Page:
A monument of French classical tragedy, Phèdre fascinates and troubles in equal measures. In his direction of Racine's masterpiece, Patrice Chéreau lets us hear the pleasure of the text as well as Phèdre's sensitive world.
Up until then, everything seemed to have driven Patrice Chéreau away from Racine's theatre. When he was 30, he'd even sworn he would never direct a French classic in Alexandrines. Afraid of this “fake, frightening music,” which he'd known since secondary school, and to which he much preferred Shakespeare's “savagery.” In 1995, after rehearsals for Bernard-Marie Koltès's In the Solitude of Cotton Fields, costume designer Moidele Bickel enigmatically told him: “Now it's Racine you must direct. And in the same way!” Intrigued, Chéreau decided to re-read Phèdre, and felt the need to make us hear Racine's words to show us a fully human and carnal Phèdre, devastated by the contradictions of desire.
Unlike other directors, who revelled in Racine's verse (like Antoine Vitez in 1975), Patrice Chéreau worked on meaning and on the tragedy itself. He sought to bring Phèdre's voice to an audience who'd never heard it. To those who regretted a few cuts in Racine's original text, Chéreau responded with his desire to “tell, as best I could, a story about human beings.”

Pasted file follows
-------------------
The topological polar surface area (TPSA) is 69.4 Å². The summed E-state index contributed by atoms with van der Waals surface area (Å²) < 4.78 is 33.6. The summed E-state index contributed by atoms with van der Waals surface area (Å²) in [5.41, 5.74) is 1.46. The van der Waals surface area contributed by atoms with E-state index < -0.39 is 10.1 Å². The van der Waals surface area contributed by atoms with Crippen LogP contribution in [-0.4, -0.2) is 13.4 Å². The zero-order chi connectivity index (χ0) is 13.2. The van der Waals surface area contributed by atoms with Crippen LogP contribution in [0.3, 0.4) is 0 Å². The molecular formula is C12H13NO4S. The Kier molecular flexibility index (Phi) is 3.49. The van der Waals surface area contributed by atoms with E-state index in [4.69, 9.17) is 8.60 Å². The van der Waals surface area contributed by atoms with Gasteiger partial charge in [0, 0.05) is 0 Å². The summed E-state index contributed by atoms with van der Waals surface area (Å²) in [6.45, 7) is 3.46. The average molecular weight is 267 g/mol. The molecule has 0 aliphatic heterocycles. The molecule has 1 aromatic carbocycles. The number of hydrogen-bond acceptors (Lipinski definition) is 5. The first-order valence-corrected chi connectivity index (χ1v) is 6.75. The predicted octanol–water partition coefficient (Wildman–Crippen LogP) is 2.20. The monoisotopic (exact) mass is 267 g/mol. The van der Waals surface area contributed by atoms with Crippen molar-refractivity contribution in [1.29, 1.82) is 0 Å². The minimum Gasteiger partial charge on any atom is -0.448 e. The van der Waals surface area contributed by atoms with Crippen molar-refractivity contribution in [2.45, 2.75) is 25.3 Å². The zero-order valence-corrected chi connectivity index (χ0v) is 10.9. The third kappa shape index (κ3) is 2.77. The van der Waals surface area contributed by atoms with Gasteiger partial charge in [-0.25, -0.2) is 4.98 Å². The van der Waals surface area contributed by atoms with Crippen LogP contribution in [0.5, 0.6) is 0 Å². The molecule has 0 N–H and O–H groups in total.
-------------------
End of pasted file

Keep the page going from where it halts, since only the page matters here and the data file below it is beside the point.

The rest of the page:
With Dominique Blanc (Phèdre), Éric Ruf (Hippolyte), Pascal Greggory (Thésée), Michel Duchaussoy (Théramène), Christiane Cohendy (Oenone), Marina Hands (Aricie), Nathalie Bécue (Panope), Agnès Sourdillon (Ismène)
Direction Patrice Chéreau
Text Jean Racine
Artistic collaboration Philippe Calvario
Direction assistants Dominique Furgé, Valérie Nègre
Stage design Richard Peduzzi
Lights Dominique Brugière
Costumes Moidele Bickel
Direction Stéphane Metge
Music Éric Neveux
Montage Hélène Viardet
Co-production ARTE France, Azor Films, Ina, Love Streams, Odéon-Théâtre de l'Europe, RuhrTriennale
Film recorded in April 2003 at Odéon-Théâtre de l'Europe (Ateliers Berthier)